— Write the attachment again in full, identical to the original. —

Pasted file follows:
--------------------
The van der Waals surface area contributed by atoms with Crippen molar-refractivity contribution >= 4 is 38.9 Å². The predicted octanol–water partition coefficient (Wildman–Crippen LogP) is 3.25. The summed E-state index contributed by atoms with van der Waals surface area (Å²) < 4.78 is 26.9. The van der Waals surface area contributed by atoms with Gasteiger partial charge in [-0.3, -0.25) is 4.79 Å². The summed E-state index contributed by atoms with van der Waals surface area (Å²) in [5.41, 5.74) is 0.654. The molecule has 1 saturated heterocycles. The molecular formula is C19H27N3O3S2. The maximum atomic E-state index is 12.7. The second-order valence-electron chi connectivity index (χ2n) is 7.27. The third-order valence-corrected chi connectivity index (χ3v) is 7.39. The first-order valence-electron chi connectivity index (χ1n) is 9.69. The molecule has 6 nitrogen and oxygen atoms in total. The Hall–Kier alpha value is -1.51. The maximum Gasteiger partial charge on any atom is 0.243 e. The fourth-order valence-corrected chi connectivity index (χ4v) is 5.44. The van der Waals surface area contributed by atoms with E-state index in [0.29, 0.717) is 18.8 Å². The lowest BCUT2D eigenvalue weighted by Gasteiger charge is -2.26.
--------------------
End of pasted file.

The van der Waals surface area contributed by atoms with Crippen molar-refractivity contribution >= 4 is 38.9 Å². The predicted octanol–water partition coefficient (Wildman–Crippen LogP) is 3.25. The summed E-state index contributed by atoms with van der Waals surface area (Å²) < 4.78 is 26.9. The van der Waals surface area contributed by atoms with Gasteiger partial charge in [-0.3, -0.25) is 4.79 Å². The summed E-state index contributed by atoms with van der Waals surface area (Å²) in [5.41, 5.74) is 0.654. The molecule has 1 saturated heterocycles. The molecular formula is C19H27N3O3S2. The maximum atomic E-state index is 12.7. The second-order valence-electron chi connectivity index (χ2n) is 7.27. The third-order valence-corrected chi connectivity index (χ3v) is 7.39. The first-order valence-electron chi connectivity index (χ1n) is 9.69. The molecule has 6 nitrogen and oxygen atoms in total. The Hall–Kier alpha value is -1.51. The maximum Gasteiger partial charge on any atom is 0.243 e. The fourth-order valence-corrected chi connectivity index (χ4v) is 5.44. The van der Waals surface area contributed by atoms with E-state index in [0.29, 0.717) is 18.8 Å². The lowest BCUT2D eigenvalue weighted by Gasteiger charge is -2.26.